Angel Investment Funds & Their Tax Curveball

by | Jul 7, 2022 | Tax Planning

Angel Investment Funds & Their Tax Curveball

by | Jul 7, 2022 | Tax Planning

angel investment funds

In the world of startups, “angel investing” has become a pretty sexy term… for a number of reasons.

One, when a startup gets an angel investor to back their business, it usually means the founders can eat something other than rice and pinto beans, and the company has a much higher chance of success.

Two, angel investors are highly sought-after individuals, for obvious reasons, so they gain the status of being put on a pedestal in the startup world.

Three, we all want to be like the rich and successful people out there, so as humans, we naturally pay attention to things like this… especially if we work in the startup or startup-adjacent world.

But now angel investing isn’t just exclusive to people who have millions of dollars just sitting around to take a risk on a company they think looks promising. 

Through platforms like AngelList, angel investment funds are opening angel investing to more people, and you might be considering this as a way to grow your portfolio.

2 Things to Know Before Using Angel Investment Funds

Now, I’m not here to comment on whether or not angel investing is a good investment strategy… there are too many factors at play, and it’s highly dependent on what you invest in.

But there are some things you’ll want to consider—especially when it comes to taxes and IRS rules—before you make a move like this.

#1: Pay Attention to Your Schedule K-1

No matter what kind of angel investment you make, they will always issue you a Schedule K-1. (According to IRS lingo, a K-1 reports the income, losses, and dividends of the company’s or fund’s shareholders.)

Your Schedule K-1s will always be generated specifically for you, based on what percentage of the company you own. The company generates one for every owner, and reports them to the IRS and state revenue departments.

If, however, you don’t correctly report your K-1s, it’ll result in you getting a matching notice from the IRS or your state agency, and can be an absolute headache to deal with… especially since the IRS is currently overwhelmed and even slower at processing paperwork than they normally are. ????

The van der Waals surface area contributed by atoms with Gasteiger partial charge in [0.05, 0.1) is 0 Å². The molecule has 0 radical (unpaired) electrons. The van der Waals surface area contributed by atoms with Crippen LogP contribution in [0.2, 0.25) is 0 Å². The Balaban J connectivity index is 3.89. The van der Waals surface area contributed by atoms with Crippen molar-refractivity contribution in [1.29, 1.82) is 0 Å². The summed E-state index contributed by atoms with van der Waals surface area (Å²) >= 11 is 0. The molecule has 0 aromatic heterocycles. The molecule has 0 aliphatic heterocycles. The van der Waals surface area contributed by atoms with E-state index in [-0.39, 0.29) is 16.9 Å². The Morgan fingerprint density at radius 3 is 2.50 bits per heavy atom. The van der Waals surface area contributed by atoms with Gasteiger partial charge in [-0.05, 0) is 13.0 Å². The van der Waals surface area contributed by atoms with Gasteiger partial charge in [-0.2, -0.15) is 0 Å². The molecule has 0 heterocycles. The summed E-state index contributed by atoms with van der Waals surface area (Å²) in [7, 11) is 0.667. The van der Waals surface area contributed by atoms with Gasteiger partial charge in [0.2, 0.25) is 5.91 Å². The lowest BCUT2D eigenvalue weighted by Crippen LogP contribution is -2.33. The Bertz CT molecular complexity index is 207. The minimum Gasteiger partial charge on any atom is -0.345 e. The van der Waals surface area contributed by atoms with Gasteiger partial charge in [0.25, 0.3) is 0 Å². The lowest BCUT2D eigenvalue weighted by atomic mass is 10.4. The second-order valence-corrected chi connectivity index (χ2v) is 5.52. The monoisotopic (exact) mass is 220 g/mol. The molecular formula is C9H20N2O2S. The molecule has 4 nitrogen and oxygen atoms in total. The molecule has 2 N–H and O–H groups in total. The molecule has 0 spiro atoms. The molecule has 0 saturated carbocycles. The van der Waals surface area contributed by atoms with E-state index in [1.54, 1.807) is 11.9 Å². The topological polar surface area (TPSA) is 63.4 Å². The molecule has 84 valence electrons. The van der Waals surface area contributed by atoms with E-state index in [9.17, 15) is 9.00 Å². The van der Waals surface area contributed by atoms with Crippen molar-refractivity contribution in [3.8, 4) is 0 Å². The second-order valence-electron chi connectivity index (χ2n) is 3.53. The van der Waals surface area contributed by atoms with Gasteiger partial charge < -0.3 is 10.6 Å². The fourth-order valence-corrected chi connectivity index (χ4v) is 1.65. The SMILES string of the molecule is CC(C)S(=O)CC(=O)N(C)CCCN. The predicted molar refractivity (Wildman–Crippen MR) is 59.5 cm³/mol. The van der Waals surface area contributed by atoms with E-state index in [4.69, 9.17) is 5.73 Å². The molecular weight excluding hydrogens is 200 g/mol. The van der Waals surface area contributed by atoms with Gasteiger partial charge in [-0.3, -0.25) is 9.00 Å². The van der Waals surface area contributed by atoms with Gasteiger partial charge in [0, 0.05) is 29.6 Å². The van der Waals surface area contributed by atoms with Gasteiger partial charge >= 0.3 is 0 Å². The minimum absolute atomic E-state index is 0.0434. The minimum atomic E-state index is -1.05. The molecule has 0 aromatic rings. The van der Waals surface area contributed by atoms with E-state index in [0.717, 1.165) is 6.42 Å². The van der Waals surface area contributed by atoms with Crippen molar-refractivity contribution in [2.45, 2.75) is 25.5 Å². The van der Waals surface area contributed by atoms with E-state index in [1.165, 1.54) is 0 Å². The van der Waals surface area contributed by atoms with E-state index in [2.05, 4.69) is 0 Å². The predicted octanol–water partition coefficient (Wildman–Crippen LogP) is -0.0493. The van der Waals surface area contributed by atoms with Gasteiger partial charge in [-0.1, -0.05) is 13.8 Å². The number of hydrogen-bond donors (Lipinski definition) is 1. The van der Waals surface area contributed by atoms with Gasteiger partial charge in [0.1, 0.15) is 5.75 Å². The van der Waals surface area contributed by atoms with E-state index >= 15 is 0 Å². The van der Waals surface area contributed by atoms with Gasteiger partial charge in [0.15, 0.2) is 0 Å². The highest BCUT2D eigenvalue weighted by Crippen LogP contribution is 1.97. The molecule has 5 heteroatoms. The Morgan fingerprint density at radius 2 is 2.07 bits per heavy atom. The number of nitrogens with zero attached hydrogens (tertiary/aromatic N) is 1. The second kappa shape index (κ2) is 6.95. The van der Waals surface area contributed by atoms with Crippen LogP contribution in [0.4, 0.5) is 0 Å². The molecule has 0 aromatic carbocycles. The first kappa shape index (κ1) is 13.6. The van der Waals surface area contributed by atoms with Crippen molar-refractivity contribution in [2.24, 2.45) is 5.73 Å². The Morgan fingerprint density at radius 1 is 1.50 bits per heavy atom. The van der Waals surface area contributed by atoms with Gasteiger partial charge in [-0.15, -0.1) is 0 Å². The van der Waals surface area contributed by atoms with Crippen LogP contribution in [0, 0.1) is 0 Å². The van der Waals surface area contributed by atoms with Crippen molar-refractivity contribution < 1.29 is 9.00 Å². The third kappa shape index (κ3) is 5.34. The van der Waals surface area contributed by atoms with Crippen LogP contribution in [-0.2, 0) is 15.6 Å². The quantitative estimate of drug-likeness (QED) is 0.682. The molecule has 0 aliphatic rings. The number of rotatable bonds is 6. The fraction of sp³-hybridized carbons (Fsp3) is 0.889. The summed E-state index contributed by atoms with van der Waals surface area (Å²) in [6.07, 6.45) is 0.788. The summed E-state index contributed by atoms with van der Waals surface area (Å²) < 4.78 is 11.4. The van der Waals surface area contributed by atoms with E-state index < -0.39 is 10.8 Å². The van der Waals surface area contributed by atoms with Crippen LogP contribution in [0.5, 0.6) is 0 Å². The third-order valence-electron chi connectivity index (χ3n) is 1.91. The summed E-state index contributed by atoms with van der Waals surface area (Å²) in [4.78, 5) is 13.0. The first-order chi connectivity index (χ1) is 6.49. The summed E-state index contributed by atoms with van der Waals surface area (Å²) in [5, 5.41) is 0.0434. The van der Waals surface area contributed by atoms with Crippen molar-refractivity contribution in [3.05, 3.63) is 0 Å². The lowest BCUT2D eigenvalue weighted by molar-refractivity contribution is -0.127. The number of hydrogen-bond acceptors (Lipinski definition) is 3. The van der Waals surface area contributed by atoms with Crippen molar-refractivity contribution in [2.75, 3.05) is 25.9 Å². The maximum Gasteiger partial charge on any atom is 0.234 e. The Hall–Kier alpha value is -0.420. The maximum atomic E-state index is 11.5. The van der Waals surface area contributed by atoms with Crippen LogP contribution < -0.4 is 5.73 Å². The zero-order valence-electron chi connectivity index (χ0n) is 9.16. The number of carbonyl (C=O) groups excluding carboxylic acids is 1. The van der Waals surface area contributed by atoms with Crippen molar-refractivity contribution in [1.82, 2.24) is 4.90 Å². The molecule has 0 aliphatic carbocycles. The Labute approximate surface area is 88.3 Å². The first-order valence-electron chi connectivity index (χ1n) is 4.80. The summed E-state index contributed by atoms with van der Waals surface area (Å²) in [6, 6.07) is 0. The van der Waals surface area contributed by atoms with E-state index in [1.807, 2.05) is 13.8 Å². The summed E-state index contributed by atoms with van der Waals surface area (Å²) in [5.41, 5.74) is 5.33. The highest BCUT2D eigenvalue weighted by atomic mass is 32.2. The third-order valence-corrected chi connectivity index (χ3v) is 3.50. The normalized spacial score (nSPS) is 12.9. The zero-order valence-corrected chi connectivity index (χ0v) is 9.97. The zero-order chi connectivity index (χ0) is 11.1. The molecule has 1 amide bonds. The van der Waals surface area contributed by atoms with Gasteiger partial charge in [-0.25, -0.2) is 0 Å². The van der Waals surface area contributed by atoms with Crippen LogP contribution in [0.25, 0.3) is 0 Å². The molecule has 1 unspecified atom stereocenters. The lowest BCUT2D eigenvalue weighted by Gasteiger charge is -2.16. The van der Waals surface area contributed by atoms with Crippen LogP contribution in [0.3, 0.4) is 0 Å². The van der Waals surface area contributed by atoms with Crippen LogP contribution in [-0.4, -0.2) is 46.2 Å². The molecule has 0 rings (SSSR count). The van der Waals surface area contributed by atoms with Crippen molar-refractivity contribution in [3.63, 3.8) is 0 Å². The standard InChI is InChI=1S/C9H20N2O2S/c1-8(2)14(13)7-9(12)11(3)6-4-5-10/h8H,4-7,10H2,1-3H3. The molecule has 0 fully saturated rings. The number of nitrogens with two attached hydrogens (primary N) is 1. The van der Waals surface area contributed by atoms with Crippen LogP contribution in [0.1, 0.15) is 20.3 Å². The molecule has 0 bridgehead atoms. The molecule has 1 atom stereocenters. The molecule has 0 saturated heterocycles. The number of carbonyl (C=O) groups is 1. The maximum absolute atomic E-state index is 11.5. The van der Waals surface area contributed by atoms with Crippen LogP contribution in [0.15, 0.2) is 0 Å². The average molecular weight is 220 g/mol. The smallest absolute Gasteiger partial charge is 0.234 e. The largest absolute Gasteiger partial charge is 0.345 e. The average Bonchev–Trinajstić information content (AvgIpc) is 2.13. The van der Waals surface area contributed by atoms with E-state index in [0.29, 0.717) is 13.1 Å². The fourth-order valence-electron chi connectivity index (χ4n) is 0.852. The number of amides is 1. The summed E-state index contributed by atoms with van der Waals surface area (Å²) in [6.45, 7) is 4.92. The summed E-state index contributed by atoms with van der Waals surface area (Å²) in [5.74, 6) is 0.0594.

To add insult to injury with a matching notice, you could end up owing both penalties and interest on your K-1 reported income if there are inconsistencies… or you could have a loss to report, which is demoralizing at best.

How much can this impact your taxes?

Fortunately for most of our clientele, K-1 related investments tend to be smaller and have a minimal impact on your tax return amount.

If you invest through an entity like AngelList, you’ll see your K-1 income reported on Schedule E of your 1040 under passive activity.

And so far, this sounds pretty straightforward, right?

Like, as long as you report everything correctly and have all your ducks in a row, you should be fine if you choose this way?


Until you realize that until your K-1 is officially finalized (which often isn’t until September 15 of the following year), you’ll be held up on filing your tax return.

#2: Your Schedule K-1 Must be Finalized

Here’s the curveball. ⚾

(Did you catch it in the last sentence above?)

For something that, all in all, will probably have a very small effect on your tax return, you could be held up on filing your taxes until this form is finalized.

Not getting your taxes done can be frustrating enough, but it’s even more frustrating when you know you’ve overpaid, that the state and federal governments owe you some cash back, but you can’t get it because you’re waiting on that darn K-1 document.

I mean, yes, most of these angel investing companies will issue you estimated numbers for your K-1 before the normal tax deadline, but that’s the thing—they’re only estimates.

They’re good to help you do some tax prep and file an extension, but they’re not enough to officially file… or you’ll have to deal with those pesky matching notices I mentioned above.

Angel Investment Funds: To invest, or not to invest?

Again, I’m not here to tell you whether or not angel investing is a good idea or not.

I’m just here to make sure you’re fully aware of what you’re signing yourself up for if and when you decide to do it, so there aren’t any gnarly surprises come tax time.

What happens with your angel investments (gain or loss amounts) can trigger a whole waterfall of tax consequences depending on your personal situation, and it can include things like: interest, ordinary dividends, and short term capital gains… and affect your tax rates for each of these categories for investments elsewhere, depending on your overall income total.

Qualified dividends and long term capital gains can give you preferential capital gains taxation from 0% to 20%, but you could also be subject to additional net investment income tax income, depending on your situation. (I know that sounds like a total headache, and it kind of is. Book a call here if you’d like help sorting through it.)

Chelsea’s background includes stock option compensation ranging from mergers & acquisitions, Restricted Stock Options, Incentive Stock Options, Employee Stock Purchase Plans and Non-Qualified Stock Options. In addition, she is familiar with IPOs for many companies and can help clients to plan for these large tax events.  Her advanced knowledge of these topics help clients with their tax preparation and planning. Working hand and hand with the financial advisors to mitigate tax risks and burdens, makes her unique to our firm.


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